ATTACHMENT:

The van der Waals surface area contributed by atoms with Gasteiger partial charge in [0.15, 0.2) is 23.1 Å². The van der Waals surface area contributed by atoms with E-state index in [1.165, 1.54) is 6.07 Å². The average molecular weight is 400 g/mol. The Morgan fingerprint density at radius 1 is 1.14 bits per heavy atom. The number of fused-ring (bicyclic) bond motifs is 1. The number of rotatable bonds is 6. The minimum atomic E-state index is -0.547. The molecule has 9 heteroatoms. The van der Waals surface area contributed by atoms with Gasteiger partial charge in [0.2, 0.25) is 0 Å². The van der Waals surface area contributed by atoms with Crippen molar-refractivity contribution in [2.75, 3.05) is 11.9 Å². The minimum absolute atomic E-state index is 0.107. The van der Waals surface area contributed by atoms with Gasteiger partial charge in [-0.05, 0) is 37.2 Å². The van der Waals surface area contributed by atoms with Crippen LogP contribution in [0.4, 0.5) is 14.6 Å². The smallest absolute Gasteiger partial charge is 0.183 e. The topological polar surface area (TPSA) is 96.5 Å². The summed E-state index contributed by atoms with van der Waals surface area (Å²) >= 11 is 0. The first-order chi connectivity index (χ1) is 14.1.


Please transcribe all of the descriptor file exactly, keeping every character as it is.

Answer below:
The van der Waals surface area contributed by atoms with Gasteiger partial charge in [0.15, 0.2) is 23.1 Å². The van der Waals surface area contributed by atoms with E-state index in [1.165, 1.54) is 6.07 Å². The average molecular weight is 400 g/mol. The Morgan fingerprint density at radius 1 is 1.14 bits per heavy atom. The number of fused-ring (bicyclic) bond motifs is 1. The number of rotatable bonds is 6. The minimum atomic E-state index is -0.547. The molecule has 9 heteroatoms. The van der Waals surface area contributed by atoms with Gasteiger partial charge in [0.2, 0.25) is 0 Å². The van der Waals surface area contributed by atoms with Crippen molar-refractivity contribution in [2.75, 3.05) is 11.9 Å². The minimum absolute atomic E-state index is 0.107. The van der Waals surface area contributed by atoms with Gasteiger partial charge in [-0.05, 0) is 37.2 Å². The van der Waals surface area contributed by atoms with Crippen LogP contribution in [0.4, 0.5) is 14.6 Å². The smallest absolute Gasteiger partial charge is 0.183 e. The topological polar surface area (TPSA) is 96.5 Å². The summed E-state index contributed by atoms with van der Waals surface area (Å²) >= 11 is 0. The first-order chi connectivity index (χ1) is 14.1.